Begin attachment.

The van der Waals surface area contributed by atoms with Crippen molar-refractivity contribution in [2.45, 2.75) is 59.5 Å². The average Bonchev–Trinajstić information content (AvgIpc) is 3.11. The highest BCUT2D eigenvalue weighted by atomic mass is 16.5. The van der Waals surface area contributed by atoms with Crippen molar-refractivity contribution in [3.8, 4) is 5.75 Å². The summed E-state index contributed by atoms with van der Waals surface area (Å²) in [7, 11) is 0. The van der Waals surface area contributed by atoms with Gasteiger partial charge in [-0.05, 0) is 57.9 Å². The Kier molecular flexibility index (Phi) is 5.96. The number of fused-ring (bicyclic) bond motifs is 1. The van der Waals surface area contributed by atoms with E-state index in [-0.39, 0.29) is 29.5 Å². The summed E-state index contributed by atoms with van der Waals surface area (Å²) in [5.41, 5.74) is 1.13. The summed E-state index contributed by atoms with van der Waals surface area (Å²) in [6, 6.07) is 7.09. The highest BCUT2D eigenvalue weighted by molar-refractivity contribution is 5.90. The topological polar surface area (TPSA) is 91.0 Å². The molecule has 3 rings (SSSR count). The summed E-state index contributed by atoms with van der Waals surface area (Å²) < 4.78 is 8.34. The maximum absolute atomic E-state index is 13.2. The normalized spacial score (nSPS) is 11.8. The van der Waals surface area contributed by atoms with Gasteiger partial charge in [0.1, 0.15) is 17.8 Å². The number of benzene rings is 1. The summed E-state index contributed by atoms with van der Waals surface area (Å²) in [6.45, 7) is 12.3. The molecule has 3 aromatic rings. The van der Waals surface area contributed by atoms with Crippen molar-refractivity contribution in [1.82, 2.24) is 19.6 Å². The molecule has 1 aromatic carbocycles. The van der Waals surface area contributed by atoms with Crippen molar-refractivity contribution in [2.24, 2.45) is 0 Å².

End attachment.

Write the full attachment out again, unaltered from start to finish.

The van der Waals surface area contributed by atoms with Crippen molar-refractivity contribution in [2.45, 2.75) is 59.5 Å². The average Bonchev–Trinajstić information content (AvgIpc) is 3.11. The highest BCUT2D eigenvalue weighted by atomic mass is 16.5. The van der Waals surface area contributed by atoms with Crippen molar-refractivity contribution in [3.8, 4) is 5.75 Å². The summed E-state index contributed by atoms with van der Waals surface area (Å²) in [7, 11) is 0. The van der Waals surface area contributed by atoms with Gasteiger partial charge in [-0.05, 0) is 57.9 Å². The Kier molecular flexibility index (Phi) is 5.96. The number of fused-ring (bicyclic) bond motifs is 1. The van der Waals surface area contributed by atoms with E-state index in [-0.39, 0.29) is 29.5 Å². The summed E-state index contributed by atoms with van der Waals surface area (Å²) in [5.41, 5.74) is 1.13. The summed E-state index contributed by atoms with van der Waals surface area (Å²) in [6, 6.07) is 7.09. The highest BCUT2D eigenvalue weighted by molar-refractivity contribution is 5.90. The topological polar surface area (TPSA) is 91.0 Å². The molecule has 3 rings (SSSR count). The summed E-state index contributed by atoms with van der Waals surface area (Å²) < 4.78 is 8.34. The maximum absolute atomic E-state index is 13.2. The normalized spacial score (nSPS) is 11.8. The van der Waals surface area contributed by atoms with Gasteiger partial charge in [0.1, 0.15) is 17.8 Å². The number of benzene rings is 1. The summed E-state index contributed by atoms with van der Waals surface area (Å²) in [6.45, 7) is 12.3. The molecule has 3 aromatic rings. The van der Waals surface area contributed by atoms with Crippen molar-refractivity contribution in [1.82, 2.24) is 19.6 Å². The molecule has 1 aromatic carbocycles. The van der Waals surface area contributed by atoms with Crippen molar-refractivity contribution in [2.24, 2.45) is 0 Å².